Expressen: Did you and your girlfriend live in a hotel during the entire stay?
Kahnberg: No, in St. Louis I lived in a guest-room in Christian Bäckman's house. When I got demoted we lived in a hotel room for a month before moving in with a teammate in his new house in which we rented a room. Sure, it was a hassle, but we kept our spirits up.
Agree or disagree with Kahnberg's stance, there's some interesting first-hand insight here as to how things are going at Peoria. Let's break down those comments a little.
From all accounts, and from what little personal observation the Game Time prospect department was able to make, Kahnberg had a pretty good training camp, and probably should have gotten an opportunity to at least start the season up on the big club. Based on this, and the Shkotov/Söderberg defections, and the Konstantin Zakharov departure from Alaska last year, it'd be easy to say that the Blues are gaining a reputation for not giving their European prospects a fair shake... but then, how do you explain rookie Roman Pola'k starting the year in St. Louis? Or Zakharov's decision to return and give it another go?
Secondly, I'll grant you that Peoria's not exactly the most exciting and cosmopolitan of cities, but remember, Magnus... you're there to play hockey, not to dig the swingin' nightlife. Nonetheless, he does seem to be making a valid point that the organization may not be doing enough to help the newcomers and their families or significant others adjust to a new lifestyle in North America.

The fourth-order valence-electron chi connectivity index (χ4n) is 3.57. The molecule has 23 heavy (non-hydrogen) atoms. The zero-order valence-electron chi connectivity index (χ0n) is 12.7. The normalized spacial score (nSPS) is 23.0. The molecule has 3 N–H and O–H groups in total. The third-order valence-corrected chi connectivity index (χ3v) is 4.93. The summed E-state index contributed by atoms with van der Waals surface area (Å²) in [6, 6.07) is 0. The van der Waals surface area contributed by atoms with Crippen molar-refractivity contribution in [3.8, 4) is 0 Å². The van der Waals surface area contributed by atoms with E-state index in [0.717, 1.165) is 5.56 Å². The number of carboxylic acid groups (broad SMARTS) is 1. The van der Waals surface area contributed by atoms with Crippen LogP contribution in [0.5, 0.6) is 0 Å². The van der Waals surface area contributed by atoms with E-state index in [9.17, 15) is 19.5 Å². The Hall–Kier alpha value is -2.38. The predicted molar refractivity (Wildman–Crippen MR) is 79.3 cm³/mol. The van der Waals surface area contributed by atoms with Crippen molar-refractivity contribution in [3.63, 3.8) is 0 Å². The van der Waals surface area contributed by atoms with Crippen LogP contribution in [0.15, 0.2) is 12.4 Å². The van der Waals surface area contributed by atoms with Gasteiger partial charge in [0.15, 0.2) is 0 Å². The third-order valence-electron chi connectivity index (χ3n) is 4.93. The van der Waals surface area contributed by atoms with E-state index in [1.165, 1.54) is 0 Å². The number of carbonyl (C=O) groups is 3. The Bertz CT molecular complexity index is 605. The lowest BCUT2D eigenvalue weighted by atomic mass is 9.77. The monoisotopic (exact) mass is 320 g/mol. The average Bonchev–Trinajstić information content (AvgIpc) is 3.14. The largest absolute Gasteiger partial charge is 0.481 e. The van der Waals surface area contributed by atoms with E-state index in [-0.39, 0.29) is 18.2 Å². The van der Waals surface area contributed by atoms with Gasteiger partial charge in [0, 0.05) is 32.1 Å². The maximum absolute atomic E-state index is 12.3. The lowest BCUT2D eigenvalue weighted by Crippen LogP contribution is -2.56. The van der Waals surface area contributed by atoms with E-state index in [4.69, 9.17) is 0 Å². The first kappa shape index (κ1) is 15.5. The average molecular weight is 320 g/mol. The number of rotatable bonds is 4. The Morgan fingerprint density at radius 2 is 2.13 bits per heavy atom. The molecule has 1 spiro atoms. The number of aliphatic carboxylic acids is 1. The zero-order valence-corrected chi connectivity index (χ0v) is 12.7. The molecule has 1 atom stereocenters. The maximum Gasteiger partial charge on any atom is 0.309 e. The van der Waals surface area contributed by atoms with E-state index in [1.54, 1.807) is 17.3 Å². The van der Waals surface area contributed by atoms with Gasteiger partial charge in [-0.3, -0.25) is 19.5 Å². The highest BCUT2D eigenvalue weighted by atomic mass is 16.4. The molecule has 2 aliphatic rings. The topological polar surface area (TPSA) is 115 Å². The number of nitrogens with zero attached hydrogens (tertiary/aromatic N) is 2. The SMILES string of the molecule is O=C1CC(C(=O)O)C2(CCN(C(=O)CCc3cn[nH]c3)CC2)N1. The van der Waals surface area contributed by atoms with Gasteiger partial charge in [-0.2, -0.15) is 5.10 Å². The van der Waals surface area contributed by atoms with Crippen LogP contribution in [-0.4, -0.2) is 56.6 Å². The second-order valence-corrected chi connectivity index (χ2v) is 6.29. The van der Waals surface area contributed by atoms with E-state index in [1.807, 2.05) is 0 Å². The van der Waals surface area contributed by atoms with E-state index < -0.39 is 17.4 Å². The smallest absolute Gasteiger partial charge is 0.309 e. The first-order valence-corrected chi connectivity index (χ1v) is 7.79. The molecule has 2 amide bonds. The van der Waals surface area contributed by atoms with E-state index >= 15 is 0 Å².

The most interesting of Kahnberg's comments are those about the players focusing more on their individual game, and about the team's overall game plan.
It might be expected for players at that level to be more focused on developing themselves as individuals, so as to give themselves the best possible chance to be promoted to the NHL... but it's also not an unreasonable expectation to think that there should be a coherent "team" concept, even at that level, that can harness the individual energy of the players and guide them all in the same direction. If that's not happening, that's something that the Blues might want to look at and fix, if necessary.
It's also interesting that, from the sound of it, the coaching staff in Peoria is teaching the prospects to play the same kind of deliberate, defense-oriented game that the Blues had been playing under Mike Kitchen. Certainly, you want continuity of systems, and of instruction, in your organization... but since the system in St. Louis is about to be altered, perhaps drastically so, as a result of Andy Murray's hiring as head coach, are the Peoria coaches prepared -- or even able -- to adjust their coaching tactics and game plan in mid-season, in order to maintain that continuity throughout the organization?
We'll discuss these issues, and throw out some ideas for addressing them, in our next report. Until then, check out archived "Tomorrow's Blues" articles and other prospect-related content on the "Future 'Notes" blog at http://futurenotes.blogspot.com, and remember... "if we do not prepare for ourselves the role of the hammer, there will be nothing left but that of the anvil." Auf wiedersehen.
Kahnberg's interview with "Expressen," 12-11-06:
Eminian's interview with Kahnberg, 11-21-06: